Students in the late 1970s organized their homework and other school papers in their Trapper Keepers. It was a handy tool for keeping track of all f those loose-leaf note pages in the days before every kid carried a backpack.
The Trapper Keeper is making a comeback, but if education professionals like David Squires have a say, there will be no need for binders or folders to carry around. That’s because there will be no paper to carry. Rather, Squires, who says he has gone completely paperless, is an advocate of Microsoft’s OneNote and will cover the application Thursday in the ISTE-hosted webinar “Save Time, Get Organized and Build a Collaborative Classroom with Microsoft OneNote.”
Replace paper-driven environment with a digital three-ring binder
A former middle school social studies teacher, Squires left the classroom to work in administration a few years ago. When he did, he completely cut paper out of his life. Doing so allowed for new ways of collaboration.
Tomorrow’s webinar will be a fast-paced program covering, among other things, the differences between classroom and administrative uses of OneNote. The highlight will be a new tool called Classroom Notebook Creator available only to teachers in the Office 365 suite.
“This tool provides some unique ways for teachers to interact with students that you can’t do easily with other programs,” says Squires, an instructional technology specialist in the Houston area. “It gives students the opportunity to work directly in the teacher’s notebook.”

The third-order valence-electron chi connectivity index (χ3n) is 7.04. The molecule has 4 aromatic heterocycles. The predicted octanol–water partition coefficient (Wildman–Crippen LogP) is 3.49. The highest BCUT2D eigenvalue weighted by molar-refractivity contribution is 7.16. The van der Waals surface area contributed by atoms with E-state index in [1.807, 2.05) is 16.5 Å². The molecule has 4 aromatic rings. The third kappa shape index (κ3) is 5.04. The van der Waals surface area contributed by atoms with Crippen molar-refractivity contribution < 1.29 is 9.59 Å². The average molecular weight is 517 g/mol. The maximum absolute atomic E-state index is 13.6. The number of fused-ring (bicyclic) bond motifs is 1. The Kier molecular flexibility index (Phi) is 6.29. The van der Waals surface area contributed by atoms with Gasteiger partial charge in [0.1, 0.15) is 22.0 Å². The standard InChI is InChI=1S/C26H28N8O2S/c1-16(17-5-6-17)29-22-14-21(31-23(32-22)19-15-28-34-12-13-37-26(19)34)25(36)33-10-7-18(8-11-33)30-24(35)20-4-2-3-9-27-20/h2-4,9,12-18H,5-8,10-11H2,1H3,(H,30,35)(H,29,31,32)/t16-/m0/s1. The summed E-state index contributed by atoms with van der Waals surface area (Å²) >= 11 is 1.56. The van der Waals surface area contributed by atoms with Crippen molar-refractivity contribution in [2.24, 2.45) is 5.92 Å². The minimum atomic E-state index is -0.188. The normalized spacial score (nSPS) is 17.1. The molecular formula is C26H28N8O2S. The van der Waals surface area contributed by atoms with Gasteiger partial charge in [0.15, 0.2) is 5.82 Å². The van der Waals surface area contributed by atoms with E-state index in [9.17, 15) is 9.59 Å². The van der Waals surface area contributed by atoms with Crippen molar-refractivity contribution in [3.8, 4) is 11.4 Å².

There are three specific sections in the tool: a collaboration space where students and teachers can work freely within the environment, a content library that allows teachers to share documents or create original content for students, and the student’s private space where teachers and individual students can communicate directly with each other.
Explore the different uses of OneNote
Participate in the webinar and garner these takeaways:
A basic overview of the OneNote features.
An overview of the Classroom Notebook Creator tool.
Understanding of classroom vs. administrative uses for OneNote.
Squires says there are two pieces of advice that he hopes will shine through during the webinar. First, “jump in and get messy.” Don’t be afraid to experiment with all the different features because you aren’t going to hurt anything.
Second, take advantage of all the support that is available, from Microsoft, forums and peers who are already using the application. The more you know, the more the app will work for you, and the more efficient you’ll be.